Google Glass Patent Tracking Ad Views
August 21, 2013

Google Glass Patent Knows Which Ads You Watch

Michael Harper for - Your Universe Online

In another bid to build more directed and targeted ads, Google has been granted a patent for a system that knows which ads its users' eyeballs are ogling. The technology would be used in their Glass wearable computing device and could provide a way for Google to monetize these specs.

The patent, filed in May 2001 and granted last Tuesday by the United States Patent and Trademark Office (USPTO), could potentially let advertisers know if users reacted in an emotionally positive way to the ads. The system is described as a “pay-per-view” approach towards ads, charging advertisers only for the ads wearers actually see. Google has made no comment about the patent filing, but they currently aren’t allowing any “Free with ads” apps on their Google Glass platform.

"We hold patents on a variety of ideas. Some of those ideas later mature into real products or services; some don't," explained a Google spokesperson when asked about the patent. "Prospective product announcements should not necessarily be inferred from our patents."

The patent filing, first discovered by Fast Company last week, describes a system which uses Glass’s eye-tracking cameras to measure how much the wearer’s pupils dilate. This could come in handy particularly when a wearer is being delivered an ad. This, says the filing, could determine "an emotional state indication associated with one or more of the identified items.” The eye-tracking system is also intelligent enough to know if the wearer is watching the content being displayed directly in front of their pupil or if they’re watching something in the real world.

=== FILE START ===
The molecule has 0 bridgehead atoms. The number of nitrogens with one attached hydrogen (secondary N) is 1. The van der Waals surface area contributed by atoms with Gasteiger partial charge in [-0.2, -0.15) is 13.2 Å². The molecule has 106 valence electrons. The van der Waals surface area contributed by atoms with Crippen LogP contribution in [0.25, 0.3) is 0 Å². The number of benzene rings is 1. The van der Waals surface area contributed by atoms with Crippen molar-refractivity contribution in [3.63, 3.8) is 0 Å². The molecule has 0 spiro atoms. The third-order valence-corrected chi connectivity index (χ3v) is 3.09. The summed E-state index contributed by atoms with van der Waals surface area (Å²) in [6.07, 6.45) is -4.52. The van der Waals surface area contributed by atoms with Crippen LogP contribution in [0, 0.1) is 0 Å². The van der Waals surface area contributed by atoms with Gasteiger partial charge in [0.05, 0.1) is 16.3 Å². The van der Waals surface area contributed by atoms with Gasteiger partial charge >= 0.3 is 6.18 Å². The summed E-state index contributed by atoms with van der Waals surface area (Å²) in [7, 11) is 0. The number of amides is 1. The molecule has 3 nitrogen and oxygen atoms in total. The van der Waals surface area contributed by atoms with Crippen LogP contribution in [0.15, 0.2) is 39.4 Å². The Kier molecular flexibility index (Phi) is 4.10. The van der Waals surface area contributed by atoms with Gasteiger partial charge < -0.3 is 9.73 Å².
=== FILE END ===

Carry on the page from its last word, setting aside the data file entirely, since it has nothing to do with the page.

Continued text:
This information may then be used by Google to either sell ad space to advertisers or help them build better, targeted ads.

Google calls their proposed new monetization system “pay-per-gaze” and would only charge advertisers for the ads wearers actually saw. If someone in Google Glass is looking away from the prism in front of their eye or isn’t wearing Glass, advertisers may not have to pay for the ads they've channeled into the wearable device.

What’s more, the patent could allow Glass to know when a user sees an ad in real life, thereby letting advertisers know which ad space is most effective. Google explains the system in the filing this way: “Pay per gaze advertising need not be limited to on-line advertisements, but rather can be extended to conventional advertisement media including billboards, magazines, newspapers, and other forms of conventional print media. Thus, the gaze tracking system described herein offers a mechanism to track and bill offline advertisements in the manner similar to popular online advertisement schemes.”

Google, no stranger to controversy surrounding privacy and their handling of customer data, has also included a portion in the filing to preempt some of the inevitable backlash they’ll receive if or when eye-tracking technology arrives on Glass.

“In one embodiment, users may be given opt-in or opt-out privileges to control the type of data being gathered, when the data is being gathered, or how the gathered data may be used or with whom it may be shared."

Google has already confronted privacy concerns with Glass following a Seattle bar’s preemptive ban of the device before it ever became commercially available. Specifically, many became worried when it was discovered Glass could potentially run facial recognition apps.

The company addressed this issue in June saying, “…we won't be approving any facial recognition Glassware at this time.” Glass is expected to be available to the public by the end of this year.